IBM Offers New Ways to Store Ginormous Amounts of Data

IBM has announced improved storage virtualization offerings for disk and tape, including a new product and enhancements to its Virtualization Engine TS7520 tape solution.

The goal in making the changes is to increase the efficiency of its storage virtualization products and bring cost savings to its customers, the Armonk, N.Y., computing giant said.

IBM, which has been in the virtualization business for more than 40 years, said it realizes today’s companies want to be able to manage and store information in ways that are “better, cheaper and faster.”

Storage virtualization — among other benefits — simplifies file management by presenting users with a “single consolidated view” of files stored on multiple file servers in company networks, IBM noted.

Virtually Bulletproof

IBM’s new product is called “IBM System Storage N series Virtual File Manager” (VFM), a product that is being sold in both enterprise and “migration” editions.

“This file virtualization offering provides a comprehensive solution for managing unstructured file data across an enterprise,” said the company in announcing the software. It said VFM supports the virtualization of file systems on Unix, Linux, Windows file servers and on its own N series unified storage solution for midrange to large enterprises.

VFM offers data management for server and storage consolidation, migration, remote office data management and disaster recovery, IBM said.

“This provides continuous user access to data, which is intended to ensure business continuity,” said IBM. Users, it said, continue to have access to company data even in the event of a disaster or during periods of storage consolidation and data migration.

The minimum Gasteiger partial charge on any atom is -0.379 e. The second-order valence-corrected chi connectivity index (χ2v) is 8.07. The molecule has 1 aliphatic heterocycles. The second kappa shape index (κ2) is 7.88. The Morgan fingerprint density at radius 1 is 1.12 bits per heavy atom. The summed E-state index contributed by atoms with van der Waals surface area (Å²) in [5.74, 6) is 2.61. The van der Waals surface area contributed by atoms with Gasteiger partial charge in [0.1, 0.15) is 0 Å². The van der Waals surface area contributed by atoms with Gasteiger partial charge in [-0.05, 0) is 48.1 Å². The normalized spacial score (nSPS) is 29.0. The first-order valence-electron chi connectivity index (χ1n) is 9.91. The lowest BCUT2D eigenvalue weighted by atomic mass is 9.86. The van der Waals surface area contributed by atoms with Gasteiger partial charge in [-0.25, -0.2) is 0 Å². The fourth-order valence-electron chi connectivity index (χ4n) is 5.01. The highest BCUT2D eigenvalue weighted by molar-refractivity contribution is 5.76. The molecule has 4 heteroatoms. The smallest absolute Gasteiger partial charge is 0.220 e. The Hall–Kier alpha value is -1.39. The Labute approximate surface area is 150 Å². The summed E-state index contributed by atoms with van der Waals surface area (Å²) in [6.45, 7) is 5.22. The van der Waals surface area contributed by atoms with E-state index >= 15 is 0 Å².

The starting price for the Enterprise Edition of System Storage N series Virtual File Manager will be US$2,000, said IBM. The Migration Edition is priced at $1,200.

A Booming Business

Storage virtualization is a fast-growing market, among the top 10 growth segments identified by IDC, analyst Ben Woo said. “What VFM products do is enable customers to address storage and files behind a single set of directories,” Woo told TechNewsWorld. “File virtualization enables customers to do migrations and it simplifies file server environment overall.”

VFM helps companies prevent potentially disastrous losses of data, Woo noted. “It makes management easier and helps in the migration of data from old file servers to new file servers by maintaining the integrity of data,” he said. “Migrations are very risky. You have to plan them ahead and they can be very disruptive to users. When users come back on, there is always that chance somebody screwed up. But with VFM, migrations can occur without users even knowing. It’s a lot less risky.”

IBM’s new products add to the company’s “legacy of innovation” in the field of storage virtualization, said Charlie Andrews, IBM system storage product Marketing Director. Modern businesses “want information on demand,” he said, and IBM “is the only vendor poised to offer this level of solution with storage virtualization, as well as disk, tape and services offerings.”

Keeping Competitive